In my experience this is not true except unless you are super genius. Most folks without PhD often keeps making same naive mistakes, for example, not studying previous state of the art, not recording experiments properly, heuristics instead of rigorous analysis and so on. PhD trains to avoid all these. It allows you to build network, identity great researchers in the field as role models and understand what scientific scrutiny entails. It is not unusual to identify paper written by someone not experienced vs someone experienced. For example, a person without PhD would often neglect to mention scale in the graphs, compute variances in findings, describe figures properly and so on. These might look minor cosmetic things but it often goes long way in overall rigor.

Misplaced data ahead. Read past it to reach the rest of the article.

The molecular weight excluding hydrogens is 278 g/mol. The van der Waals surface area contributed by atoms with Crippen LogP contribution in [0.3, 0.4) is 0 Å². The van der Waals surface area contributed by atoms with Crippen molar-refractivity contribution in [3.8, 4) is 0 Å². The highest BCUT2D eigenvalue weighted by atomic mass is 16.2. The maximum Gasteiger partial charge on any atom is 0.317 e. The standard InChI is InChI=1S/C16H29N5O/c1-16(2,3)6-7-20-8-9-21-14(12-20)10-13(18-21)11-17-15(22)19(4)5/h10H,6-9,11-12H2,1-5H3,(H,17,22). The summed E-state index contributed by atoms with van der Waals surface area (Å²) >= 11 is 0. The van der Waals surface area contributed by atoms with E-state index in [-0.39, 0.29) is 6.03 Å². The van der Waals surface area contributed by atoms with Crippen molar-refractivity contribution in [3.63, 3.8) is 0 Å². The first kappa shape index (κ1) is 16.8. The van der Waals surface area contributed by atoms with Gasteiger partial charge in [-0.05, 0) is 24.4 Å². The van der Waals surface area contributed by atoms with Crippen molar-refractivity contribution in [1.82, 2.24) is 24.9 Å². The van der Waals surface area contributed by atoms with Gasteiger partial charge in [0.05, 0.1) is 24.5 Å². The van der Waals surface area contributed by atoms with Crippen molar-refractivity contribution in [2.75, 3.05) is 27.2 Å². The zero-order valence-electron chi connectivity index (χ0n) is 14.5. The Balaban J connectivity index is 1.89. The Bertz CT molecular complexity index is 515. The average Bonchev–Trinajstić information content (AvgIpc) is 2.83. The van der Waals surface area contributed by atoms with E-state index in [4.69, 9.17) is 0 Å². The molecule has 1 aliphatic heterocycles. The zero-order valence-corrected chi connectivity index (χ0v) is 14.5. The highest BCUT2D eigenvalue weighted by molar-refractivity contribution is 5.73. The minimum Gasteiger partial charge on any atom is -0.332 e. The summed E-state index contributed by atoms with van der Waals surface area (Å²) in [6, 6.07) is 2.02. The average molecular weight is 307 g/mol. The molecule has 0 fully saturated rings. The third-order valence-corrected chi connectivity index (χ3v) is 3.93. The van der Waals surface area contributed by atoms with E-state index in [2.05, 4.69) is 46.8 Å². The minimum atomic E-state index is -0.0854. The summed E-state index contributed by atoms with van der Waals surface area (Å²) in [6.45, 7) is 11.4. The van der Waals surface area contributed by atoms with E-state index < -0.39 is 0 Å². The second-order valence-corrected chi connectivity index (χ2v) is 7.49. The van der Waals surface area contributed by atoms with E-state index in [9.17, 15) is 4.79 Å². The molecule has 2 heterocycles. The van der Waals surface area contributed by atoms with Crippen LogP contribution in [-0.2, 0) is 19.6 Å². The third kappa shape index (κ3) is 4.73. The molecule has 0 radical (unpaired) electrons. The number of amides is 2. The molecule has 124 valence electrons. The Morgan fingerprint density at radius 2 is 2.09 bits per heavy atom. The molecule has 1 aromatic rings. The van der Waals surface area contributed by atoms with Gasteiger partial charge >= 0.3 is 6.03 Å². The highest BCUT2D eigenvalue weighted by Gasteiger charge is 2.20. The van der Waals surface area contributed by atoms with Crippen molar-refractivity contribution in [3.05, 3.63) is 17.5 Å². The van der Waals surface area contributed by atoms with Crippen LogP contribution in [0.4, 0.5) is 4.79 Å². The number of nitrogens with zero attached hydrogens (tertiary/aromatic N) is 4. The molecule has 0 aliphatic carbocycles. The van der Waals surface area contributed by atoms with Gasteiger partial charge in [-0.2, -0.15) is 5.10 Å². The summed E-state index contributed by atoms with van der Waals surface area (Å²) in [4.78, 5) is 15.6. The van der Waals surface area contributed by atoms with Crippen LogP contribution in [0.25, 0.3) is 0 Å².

??? They taught all of us that in undergrad.
a person without PhD would often neglect to mention scale in the graphs
... and they taught us about the scale of a graph in secondary school ...